As Congress works toward a farm bill that will likely drag into early next year, the Mississippi Farm Bureau says farmers need policy in place in order to make financing, cropping and marketing decisions for the upcoming year.
Derrick Surrette, public policy director for the Mississippi Farm Bureau Federation, says the organization is "far from being able to determine the final outcome of the 2007 farm bill and our position on the policies in the final version."
While acknowledging the reform efforts in the Senate Agriculture Committee bill - elimination of the three-entity rule, a cap on commodity program benefits and a reduction in the income means test for program eligibility - Surrette expresses concern about a reduction of funding for the commodity title.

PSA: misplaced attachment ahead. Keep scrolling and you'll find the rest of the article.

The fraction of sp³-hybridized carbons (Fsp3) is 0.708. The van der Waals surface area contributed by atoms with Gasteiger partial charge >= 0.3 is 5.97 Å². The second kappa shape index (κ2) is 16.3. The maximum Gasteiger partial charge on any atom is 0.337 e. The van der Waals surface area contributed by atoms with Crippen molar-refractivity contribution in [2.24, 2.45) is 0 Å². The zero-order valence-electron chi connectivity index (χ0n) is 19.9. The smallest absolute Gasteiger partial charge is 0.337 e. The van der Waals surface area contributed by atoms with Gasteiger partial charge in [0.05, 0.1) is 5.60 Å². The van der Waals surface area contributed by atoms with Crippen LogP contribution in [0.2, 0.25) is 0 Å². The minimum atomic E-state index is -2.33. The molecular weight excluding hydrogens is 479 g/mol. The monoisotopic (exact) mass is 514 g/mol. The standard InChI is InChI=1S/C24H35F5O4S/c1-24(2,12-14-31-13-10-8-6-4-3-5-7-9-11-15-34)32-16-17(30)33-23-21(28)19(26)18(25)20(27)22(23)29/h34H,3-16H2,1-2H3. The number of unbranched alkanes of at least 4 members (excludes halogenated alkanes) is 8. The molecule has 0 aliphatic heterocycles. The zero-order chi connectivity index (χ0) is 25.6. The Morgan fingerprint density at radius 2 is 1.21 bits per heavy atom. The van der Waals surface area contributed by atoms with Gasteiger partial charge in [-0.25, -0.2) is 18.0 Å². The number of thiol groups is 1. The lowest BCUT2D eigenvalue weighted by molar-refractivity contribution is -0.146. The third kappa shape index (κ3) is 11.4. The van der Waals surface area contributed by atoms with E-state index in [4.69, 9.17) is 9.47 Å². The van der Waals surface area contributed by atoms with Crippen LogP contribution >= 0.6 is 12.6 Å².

"Commodity spending has been reduced by more than 50% since 2002, while most of the other titles of the farm bill have been increased," Surrette says. "It is important that we maintain the basic structure of the 2002 farm bill, including the three-legged stool of non-recourse marketings loans, direct payments and counter-cylical payments. The commodity title should not be reduced in order to increase funding for other priorities such as conservation, nutrition and rural development.
"If it's not broke, don't fix it," Surrette says. "The 2002 farm bill has worked well for the last five years. Farm Bureau supports extending the concepts of the Farm Security and Rural Investment Act of 2002 into the next farm bill."